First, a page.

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Solar storm warning: Earth set for ‘glancing blow’ in HOURS – power grid on alert | Science | News

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A huge flare of filaments from the Sun’s outer layer on May 7 triggered a coronal mass ejection (CME) that is expected to hit the Earth’s magnetic field, potentially triggering solar storms once it arrives. A CME is a huge bubble of plasma projected from the Sun that contains billions of tons of fast-moving solar particles and the magnetic field that binds them.

NOAA analysts have warned that the incoming CME could deal a “hard blow” to the Earth’s magnetic field on May 10, with possible minor geomagnetic storms as a result.

Spaceweather.com experts report: “A magnetic filament on the sun burst on May 7, blasting a CME into space.

“NOAA analysts say this could deal a fatal blow to the Earth’s magnetic field on May 10.

“This is a low confidence forecast. Minor geomagnetic storms are possible if/when the CME arrives.”

The US Space Weather Center (SWPC) classifies solar storms on a scale of “G1 Minor”, the least intense, up to “G5 Extreme”.

Fortunately, potential incoming solar storms, which occur if there is an efficient exchange of solar wind energy in the space environment surrounding Earth, are expected to be minor.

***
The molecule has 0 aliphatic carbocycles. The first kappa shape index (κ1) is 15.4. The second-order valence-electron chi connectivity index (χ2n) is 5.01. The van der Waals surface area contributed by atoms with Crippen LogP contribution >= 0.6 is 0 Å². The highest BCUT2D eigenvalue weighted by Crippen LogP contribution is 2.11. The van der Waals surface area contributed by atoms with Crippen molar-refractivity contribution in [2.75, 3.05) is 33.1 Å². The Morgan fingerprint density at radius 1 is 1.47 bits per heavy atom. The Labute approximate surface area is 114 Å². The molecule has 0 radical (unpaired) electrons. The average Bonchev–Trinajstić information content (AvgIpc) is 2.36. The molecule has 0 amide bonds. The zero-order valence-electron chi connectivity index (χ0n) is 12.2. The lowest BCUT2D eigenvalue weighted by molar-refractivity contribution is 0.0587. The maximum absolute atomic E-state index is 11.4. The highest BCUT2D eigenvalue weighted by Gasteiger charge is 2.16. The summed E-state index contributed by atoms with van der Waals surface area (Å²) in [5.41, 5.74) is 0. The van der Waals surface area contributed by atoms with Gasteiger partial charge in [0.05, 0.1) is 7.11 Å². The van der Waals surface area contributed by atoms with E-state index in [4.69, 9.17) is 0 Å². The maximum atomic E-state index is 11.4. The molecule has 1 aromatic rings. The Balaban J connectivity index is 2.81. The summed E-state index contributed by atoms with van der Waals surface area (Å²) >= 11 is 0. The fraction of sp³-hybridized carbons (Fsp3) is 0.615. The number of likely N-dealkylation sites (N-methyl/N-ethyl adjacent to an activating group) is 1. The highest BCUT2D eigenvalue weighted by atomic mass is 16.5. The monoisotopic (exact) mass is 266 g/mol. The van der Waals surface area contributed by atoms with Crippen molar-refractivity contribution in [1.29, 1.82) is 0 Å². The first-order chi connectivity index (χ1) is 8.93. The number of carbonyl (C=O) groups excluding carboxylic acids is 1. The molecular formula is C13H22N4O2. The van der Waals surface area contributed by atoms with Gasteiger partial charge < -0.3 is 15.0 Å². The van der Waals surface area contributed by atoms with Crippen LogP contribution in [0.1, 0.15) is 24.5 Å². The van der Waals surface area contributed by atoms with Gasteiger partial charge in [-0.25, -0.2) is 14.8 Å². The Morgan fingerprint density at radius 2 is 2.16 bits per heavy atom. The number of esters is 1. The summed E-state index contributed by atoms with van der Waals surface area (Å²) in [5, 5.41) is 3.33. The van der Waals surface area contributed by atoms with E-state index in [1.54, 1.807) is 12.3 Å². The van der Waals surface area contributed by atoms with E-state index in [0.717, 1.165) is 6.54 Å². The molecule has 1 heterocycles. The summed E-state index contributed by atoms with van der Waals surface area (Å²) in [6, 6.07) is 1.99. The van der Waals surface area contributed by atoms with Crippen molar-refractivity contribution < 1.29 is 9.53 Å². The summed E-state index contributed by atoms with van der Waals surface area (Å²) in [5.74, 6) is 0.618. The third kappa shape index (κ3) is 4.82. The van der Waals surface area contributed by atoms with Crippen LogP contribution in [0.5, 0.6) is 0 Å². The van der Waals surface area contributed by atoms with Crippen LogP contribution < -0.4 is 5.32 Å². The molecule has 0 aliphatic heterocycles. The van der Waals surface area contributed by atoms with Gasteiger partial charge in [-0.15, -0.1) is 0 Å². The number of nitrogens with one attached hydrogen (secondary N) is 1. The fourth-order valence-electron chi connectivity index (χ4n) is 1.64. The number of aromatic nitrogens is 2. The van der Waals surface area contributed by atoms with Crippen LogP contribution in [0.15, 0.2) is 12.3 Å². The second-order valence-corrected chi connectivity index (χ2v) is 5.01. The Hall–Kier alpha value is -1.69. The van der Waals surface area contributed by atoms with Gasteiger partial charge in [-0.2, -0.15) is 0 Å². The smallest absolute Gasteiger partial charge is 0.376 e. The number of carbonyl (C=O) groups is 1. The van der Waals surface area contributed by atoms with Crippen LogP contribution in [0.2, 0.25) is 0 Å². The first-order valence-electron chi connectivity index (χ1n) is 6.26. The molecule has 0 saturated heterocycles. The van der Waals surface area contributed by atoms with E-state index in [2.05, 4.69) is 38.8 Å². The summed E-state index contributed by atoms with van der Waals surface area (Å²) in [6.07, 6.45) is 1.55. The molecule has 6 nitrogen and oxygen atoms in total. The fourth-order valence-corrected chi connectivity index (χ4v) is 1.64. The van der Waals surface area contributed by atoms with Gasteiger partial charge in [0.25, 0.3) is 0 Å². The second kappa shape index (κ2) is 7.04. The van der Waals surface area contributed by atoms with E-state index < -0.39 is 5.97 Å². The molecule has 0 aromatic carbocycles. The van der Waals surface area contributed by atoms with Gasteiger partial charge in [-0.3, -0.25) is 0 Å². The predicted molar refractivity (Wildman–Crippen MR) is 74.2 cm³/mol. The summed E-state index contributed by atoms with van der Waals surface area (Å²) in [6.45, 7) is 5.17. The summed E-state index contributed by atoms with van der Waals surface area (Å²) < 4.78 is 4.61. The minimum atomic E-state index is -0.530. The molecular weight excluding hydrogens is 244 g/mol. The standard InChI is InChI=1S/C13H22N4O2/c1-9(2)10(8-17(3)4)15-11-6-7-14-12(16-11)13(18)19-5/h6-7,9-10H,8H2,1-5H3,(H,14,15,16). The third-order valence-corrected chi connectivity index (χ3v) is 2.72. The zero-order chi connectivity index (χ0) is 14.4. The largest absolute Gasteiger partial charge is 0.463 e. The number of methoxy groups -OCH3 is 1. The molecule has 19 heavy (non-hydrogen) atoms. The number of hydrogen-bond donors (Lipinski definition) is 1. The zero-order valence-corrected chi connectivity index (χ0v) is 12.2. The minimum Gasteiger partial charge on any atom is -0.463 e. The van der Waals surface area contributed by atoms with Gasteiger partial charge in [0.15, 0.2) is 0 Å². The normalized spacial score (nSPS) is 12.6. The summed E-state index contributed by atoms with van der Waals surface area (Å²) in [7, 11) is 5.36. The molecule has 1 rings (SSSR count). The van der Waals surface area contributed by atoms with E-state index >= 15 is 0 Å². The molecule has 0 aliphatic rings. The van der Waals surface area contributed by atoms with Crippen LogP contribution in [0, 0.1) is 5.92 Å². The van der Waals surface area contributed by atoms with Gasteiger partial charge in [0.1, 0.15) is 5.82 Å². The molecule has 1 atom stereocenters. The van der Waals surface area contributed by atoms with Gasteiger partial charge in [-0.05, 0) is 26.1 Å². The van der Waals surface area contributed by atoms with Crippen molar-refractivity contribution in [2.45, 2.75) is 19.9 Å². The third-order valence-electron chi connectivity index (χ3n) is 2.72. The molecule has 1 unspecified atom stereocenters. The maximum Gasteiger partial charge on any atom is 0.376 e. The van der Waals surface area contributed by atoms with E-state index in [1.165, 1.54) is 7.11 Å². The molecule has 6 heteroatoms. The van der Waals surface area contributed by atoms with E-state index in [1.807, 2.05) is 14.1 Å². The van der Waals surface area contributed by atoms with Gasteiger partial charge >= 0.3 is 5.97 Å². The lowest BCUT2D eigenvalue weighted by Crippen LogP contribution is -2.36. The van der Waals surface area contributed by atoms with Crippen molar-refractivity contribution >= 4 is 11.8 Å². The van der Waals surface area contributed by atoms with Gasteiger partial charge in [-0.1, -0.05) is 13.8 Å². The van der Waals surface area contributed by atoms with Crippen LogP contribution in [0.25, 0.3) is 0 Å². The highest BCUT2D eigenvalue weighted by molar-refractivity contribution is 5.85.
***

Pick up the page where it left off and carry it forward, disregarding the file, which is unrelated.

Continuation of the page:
But even the weakest storms threaten “power grid fluctuations” and have a “minor impact on satellite operations”. If storms make direct contact with a satellite or power transformer, it can cause problems on Earth.

At the louder end of the scale, this is where it starts to get more dangerous.

Fortunately, potential incoming solar storms, which occur if there is an efficient exchange of solar wind energy in the space environment surrounding Earth, are expected to be minor.

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“A return to calm or unsettled conditions from May 12 will follow.”

The incoming CME can only trigger minor storms, but experts have warned in the past that Earth is unprepared for stronger storms, which could trigger multi-day blackouts.

The SWPC said: “During storms, currents in the ionosphere, as well as energetic particles rushing through the ionosphere, add energy in the form of heat which can increase the density and density distribution in the upper atmosphere, causing additional drag on satellites in low Earth orbit.

“Local heating also creates strong horizontal variations in ionospheric density that can alter the path of radio signals and create errors in positioning information provided by GPS.”

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